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An estimated 1 in 5 of us are neurodiverse – an umbrella term for conditions that, although are much better understood today, have a long history of stigma and being misunderstood. 

Here, we look at what neurodiversity is, examine its relationship with mental health, delve into its intricacies through exploratory articles and real-life accounts, and signpost towards useful resources.

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Understanding neurodiversity

Understanding neurodiversity

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What is 
'Neurodiversity' is a term used to describe the naturally occurring variations of the human brain.
These variations are thought to result in different human cognitive capabilities which can be expressed through unique talents, intelligence and the ability to think differently. 
Neurodiversity is more common than you might think... fact, an estimated 1 in 5 people are living with a neurodevelopmental condition...
1 in 5
...including dyslexia, ADHD, autism, dyscalculia, developmental coordination disorder (formerly known as dyspraxia), or Tourette's Syndrome.
1 in 10
1 in 20
1 in 60
1 in 250
Unfortunately, being neurodiverse or neurodivergent has, in the past, been thought of as living with a deficit condition, i.e. something that needs to be 'cured'.
But since the concept of 'neurodiversity' was coined in the 1990s, awareness efforts and research into the field have increased and improved.
Now, conditions like dyslexia are no longer thought of as 'abnormal', or a form of disability...
...and instead as representations of the very differences that make each and every one of us unique.

Statistics and figures

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Stats and figures
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Neurodiversity and mental health
Not all neurodivergent people will experience mental health problems, and individual experiences of people with neurodivergent conditions vary widely. However, research does suggest a link between neurodiversity and mental health, and that neurodivergent people are more likely to experience mental health problems than non-neurodivergent people.
of neurodivergent children and young people are living with a mental health condition
Source: Autistica
of children with ASC have a mental health condition...
...almost half of whom having at least two mental health conditions
Source: Charlie Health
of adults with ASC have a mental health condition
Source: National Autistic Society
in 3
people with ADHD are also living with one or more mental health conditions
almost 4 in 10 are living with a mood disorder (e.g. depression)
almost half are living with an anxiety disorder
Source: Charlie Health
of children with Tourette syndrome have a co-occurring mental health condition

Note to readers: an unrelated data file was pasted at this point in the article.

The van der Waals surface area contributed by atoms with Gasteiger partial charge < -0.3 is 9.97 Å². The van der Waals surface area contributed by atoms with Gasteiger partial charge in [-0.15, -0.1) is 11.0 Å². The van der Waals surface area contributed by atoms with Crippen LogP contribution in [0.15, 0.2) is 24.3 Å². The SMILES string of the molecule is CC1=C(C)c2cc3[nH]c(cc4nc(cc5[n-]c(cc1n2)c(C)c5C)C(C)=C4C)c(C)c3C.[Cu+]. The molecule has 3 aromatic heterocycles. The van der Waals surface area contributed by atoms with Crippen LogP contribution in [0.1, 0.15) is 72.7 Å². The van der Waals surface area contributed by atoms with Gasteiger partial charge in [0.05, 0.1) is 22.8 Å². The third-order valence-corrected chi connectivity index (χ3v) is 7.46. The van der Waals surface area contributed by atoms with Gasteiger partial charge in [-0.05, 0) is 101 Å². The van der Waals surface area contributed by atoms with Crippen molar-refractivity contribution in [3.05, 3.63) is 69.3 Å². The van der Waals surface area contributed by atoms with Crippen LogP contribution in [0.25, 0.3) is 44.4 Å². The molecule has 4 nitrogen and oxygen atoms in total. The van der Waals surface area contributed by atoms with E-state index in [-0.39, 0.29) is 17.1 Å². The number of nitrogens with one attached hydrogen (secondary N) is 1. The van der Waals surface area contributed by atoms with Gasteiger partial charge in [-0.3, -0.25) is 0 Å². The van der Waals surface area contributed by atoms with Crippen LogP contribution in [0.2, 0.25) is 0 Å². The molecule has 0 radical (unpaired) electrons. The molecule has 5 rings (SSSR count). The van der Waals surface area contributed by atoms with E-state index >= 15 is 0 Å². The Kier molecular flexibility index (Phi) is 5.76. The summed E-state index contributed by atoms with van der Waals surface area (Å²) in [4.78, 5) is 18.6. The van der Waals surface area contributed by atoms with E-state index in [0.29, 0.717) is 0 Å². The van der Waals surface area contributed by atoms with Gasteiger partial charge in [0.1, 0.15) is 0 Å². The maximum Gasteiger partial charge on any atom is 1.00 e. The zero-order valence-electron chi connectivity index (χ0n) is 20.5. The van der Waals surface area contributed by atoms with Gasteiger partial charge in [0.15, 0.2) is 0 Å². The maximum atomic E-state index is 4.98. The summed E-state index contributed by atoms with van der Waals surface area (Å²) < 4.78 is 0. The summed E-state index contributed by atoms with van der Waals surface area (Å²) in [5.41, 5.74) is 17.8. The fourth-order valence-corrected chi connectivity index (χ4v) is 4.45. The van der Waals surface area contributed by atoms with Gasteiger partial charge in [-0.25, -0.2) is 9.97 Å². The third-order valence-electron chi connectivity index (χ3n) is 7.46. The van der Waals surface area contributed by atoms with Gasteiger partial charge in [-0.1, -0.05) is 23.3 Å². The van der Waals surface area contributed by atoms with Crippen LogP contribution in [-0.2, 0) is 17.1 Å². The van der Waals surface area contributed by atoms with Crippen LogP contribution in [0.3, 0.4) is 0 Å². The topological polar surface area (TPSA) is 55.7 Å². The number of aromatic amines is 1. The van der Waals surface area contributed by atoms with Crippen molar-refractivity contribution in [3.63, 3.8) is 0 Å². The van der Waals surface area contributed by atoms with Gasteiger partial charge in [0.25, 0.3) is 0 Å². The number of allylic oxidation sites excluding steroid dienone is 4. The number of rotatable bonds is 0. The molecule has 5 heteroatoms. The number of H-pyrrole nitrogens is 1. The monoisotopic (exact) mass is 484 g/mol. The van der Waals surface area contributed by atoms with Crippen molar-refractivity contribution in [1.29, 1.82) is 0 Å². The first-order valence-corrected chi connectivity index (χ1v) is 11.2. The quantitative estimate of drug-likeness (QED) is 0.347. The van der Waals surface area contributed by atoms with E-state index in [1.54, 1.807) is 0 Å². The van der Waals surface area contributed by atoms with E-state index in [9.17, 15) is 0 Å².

Source: Charlie Health
6 in 10
people with dyslexia
4 in 10
people with dyscalculia
3 in 10
people with dyspraxia
have a co-occurring mental health condition
Source: Charlie Health

Stories and insights

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Stories and insights
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Shades of grey (matter)

Despite the progress made in recent years toward better understanding neurodiversity, stigmas and barriers remain for those living with one or more of the variety of neurodiverse conditions.


To continue the push toward a society that is more accepting of, and accommodating to, neurodivergent people, we want to gather real-life stories of people who have experience with neurodiversity, either directly (themselves) or indirectly (friends or loved ones). 

If you would like to share your story of neurodiversity and have it featured alongside our own editorial content, please contact us using the button below. 

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No posts published in this language yet
Once posts are published, you’ll see them here.


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Who to talk to
Image by Stephane YAICH
Who to talk to
 Stephane Yaich | Unsplash 

The Brain Charity

The Brain Charity provides practical help, emotional support, and social activities to thousands of people from all over the UK

The ADHD Foundation

The ADHD Foundation offers a strength-based, lifespan service for the 1 in 5 of us who live with ADHD, Autism, Dyslexia, DCD, Dyscalculia, OCD, Tourette’s Syndrome and more.

National Autistic Society

Running specialist schools, campaigning for improved rights or training companies on being more autism-friendly, the National Autistic Society is dedicated to transforming lives and changing attitudes.

Do you know any other resources that could improve understanding of neurodiversity?

Get in touch >

And finally... a request
Talking Mental Health is a small team of volunteers with a passion to change the way we think and talk about mental health, for the better. But we can't achieve our mission without you.

If this Spotlight has proven valuable to you, please share it with your friends, loved ones and anyone else you think it could help. 
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